Air Quality

Published on April 21st, 2015 | by Glenn Meyers

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South Korea Launches PV-Covered Bike Lane For Unused Infrastructure

April 21st, 2015 by  

Korea has created a PV-covered bike lane connecting Sejong and Daejeon which offers a clean transit option that utilizes unused median space in an existing highway, while providing renewable solar electricity.

The PV-covered bike lanes runs approximately 20 miles (32 kilometers) from Sejong to Daejeon. Bicyclists are protected by a guard rail.

Korea bike-lane

This innovative use of unused infrastructure is part of a proposed bike path network that will eventually cover more than 217 miles (350 kilometers) around the city of Sejong. According to Gas2, “Korea’s crowded highways have convinced many commuters to ditch four wheels and an engine for two wheels and pedals.”

To understand this bike path, take a glance at this video recorded from a drone camera. A viewer can see the bicycle road between Daejeon and Sejong: both cities are located 2~3 hours south of Seoul. Solar panels not only generate power but also provide protection to cyclists from sun and rain.

Other cities have futuristic plans for bike travellers, including London and Copenhagen. Whether or not they eventually become standards remains to be determined. They do, however, represent transit planning that does not rely exclusively on automobiles. This is especially pertinent as urban space becomes more congested with population growth.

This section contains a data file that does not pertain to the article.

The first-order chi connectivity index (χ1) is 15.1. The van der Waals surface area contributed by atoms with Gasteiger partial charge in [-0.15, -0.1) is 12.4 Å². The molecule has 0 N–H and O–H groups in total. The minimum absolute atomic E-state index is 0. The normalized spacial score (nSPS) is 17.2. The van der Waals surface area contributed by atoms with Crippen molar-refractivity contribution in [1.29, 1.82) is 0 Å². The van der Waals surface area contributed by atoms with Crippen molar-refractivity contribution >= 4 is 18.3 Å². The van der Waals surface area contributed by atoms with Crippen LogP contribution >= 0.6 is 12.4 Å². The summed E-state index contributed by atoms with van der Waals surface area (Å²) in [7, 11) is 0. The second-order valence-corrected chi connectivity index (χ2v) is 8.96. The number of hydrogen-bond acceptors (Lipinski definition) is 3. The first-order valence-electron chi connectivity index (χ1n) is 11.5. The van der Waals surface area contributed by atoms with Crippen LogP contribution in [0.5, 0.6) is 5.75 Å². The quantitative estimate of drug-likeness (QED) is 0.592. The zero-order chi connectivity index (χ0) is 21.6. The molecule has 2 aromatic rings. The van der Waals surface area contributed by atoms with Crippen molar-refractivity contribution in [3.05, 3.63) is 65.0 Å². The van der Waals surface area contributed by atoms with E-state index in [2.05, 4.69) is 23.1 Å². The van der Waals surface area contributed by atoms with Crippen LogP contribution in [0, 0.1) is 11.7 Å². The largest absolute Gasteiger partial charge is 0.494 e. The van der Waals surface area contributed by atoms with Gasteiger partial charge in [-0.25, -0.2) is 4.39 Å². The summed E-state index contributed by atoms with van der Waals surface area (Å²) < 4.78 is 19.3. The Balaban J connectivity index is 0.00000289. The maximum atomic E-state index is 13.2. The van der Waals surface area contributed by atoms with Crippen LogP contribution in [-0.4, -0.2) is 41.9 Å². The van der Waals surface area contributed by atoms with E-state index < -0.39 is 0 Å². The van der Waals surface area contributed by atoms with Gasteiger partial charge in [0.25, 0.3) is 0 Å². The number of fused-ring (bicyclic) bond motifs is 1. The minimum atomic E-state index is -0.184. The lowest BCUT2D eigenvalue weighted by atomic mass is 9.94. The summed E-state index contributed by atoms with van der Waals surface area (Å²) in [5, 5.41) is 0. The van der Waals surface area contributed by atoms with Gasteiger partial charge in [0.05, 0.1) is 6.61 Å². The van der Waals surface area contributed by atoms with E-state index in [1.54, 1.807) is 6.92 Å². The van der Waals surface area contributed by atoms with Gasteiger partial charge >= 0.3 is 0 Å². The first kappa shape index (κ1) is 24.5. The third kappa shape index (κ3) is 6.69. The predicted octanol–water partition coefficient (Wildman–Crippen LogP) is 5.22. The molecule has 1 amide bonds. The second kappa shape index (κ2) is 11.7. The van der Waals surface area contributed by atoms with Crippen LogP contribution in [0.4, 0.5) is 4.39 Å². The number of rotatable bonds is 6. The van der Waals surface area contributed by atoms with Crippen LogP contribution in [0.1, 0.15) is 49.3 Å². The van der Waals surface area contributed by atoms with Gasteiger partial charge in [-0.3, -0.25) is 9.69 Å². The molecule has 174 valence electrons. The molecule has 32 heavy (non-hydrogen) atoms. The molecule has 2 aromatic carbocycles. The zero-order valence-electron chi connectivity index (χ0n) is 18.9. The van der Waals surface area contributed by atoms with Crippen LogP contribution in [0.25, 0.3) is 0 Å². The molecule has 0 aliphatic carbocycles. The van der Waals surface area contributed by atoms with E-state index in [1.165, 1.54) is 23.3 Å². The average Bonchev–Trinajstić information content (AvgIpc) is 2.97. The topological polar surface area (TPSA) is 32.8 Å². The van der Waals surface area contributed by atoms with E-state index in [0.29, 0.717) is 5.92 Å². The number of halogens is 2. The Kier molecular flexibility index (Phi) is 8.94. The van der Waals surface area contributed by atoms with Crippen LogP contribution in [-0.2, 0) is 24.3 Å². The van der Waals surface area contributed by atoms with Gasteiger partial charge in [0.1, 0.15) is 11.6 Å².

Leave bikes behind for a moment, and just think of capturing energy that is part of our infrastructure. Imagine what might happen when we try to capture all of the lost wind energy coming from highway motorists and convert it to electricity! Try placing a series of small wind turbines on Chicago’s Dan Ryan Expressway! With the correct placement, there would be plenty of electricity to distribute.

Image via Solar Instructions


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About the Author

is a writer, producer, and director. Meyers was editor and site director of Green Building Elements, a contributing writer for CleanTechnica, and is founder of Green Streets MediaTrain, a communications connection and eLearning hub. As an independent producer, he's been involved in the development, production and distribution of television and distance learning programs for both the education industry and corporate sector. He also is an avid gardener and loves sustainable innovation.



  • Wayne Williamson

    seems like the breaks at every third panel would be annoying while you biked…maybe not,..just wondering…..

  • sjc_1

    Make it a canopy with charging for electric bikes.

  • Philip W

    how much power does it have?

  • Donald Zenga

    Excellent concept. Similarly solar panels can be placed on top of all railway tracks.

    I did a simple calculation to see how much solar power could be generated this way.